City Council Backs Kipling Dr. Remodel, Sparks Debate Over Lack of a View Ordinance

In denying an appeal against a project in the Enchanted Knolls neighborhood, sparking a conversation about the need for a view ordinance in Mill Valley.

The Mill Valley City Council denied an appeal against plans to remodel a home at 111 Kipling Drive last week, allowing an 1,157-square-foot addition to move forward despite concerns from the immediate uphill neighbor and nearly 20 residents of the Enchanted Knolls neighborhood.

The project proposed by Chris and Jill Lebsock includes a 293-square-foot addition to the main level of their house and a new, 864-square-foot upper level that includes three bedrooms and two bathrooms. Garrett and Danielle O’Doherty, who live immediately above the home at 105 Kipling Drive, appealed the project on the basis that it’s not consistent with the city’s General Plan, municipal code and residential design guidelines. In their appeal, the Lebsock's wrote it “only benefits the applicant, at the expense of another neighbor.”

The project underwent a study session and three public hearings, and the Planning Commission approved it at its Dec. 20 meeting. The Commission had concerns about the bulk of the second story, and made a number of suggestions that included shifting bedrooms, bathrooms and the deck to different sides and stories of the property to reduce the size – along with suggestions to eliminate a large stair tower.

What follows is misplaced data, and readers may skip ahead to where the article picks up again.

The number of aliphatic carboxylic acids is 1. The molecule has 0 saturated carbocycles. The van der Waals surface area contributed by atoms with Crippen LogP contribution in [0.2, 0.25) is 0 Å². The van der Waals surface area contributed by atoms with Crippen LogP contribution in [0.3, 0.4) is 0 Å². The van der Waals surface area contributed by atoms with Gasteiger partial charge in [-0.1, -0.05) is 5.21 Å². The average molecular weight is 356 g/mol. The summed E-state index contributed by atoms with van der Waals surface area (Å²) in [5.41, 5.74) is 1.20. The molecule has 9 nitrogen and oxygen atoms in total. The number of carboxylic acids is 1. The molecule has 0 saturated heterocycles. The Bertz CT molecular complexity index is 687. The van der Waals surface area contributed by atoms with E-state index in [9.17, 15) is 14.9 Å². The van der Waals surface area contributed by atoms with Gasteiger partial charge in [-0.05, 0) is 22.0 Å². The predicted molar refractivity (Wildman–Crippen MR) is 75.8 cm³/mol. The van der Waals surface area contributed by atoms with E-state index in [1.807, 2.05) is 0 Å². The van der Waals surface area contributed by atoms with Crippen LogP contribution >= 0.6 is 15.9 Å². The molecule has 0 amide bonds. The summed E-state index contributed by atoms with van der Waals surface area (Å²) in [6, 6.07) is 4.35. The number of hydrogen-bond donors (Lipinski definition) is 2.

In their written response to the appeal, the Lebsocks said they complied with suggested design changes from the Planning Commission, that “the architect designed the second story towards the back of the existing structure in order to minimize the view impairment experienced by the O'Doherty's,” and explained their need for a larger home.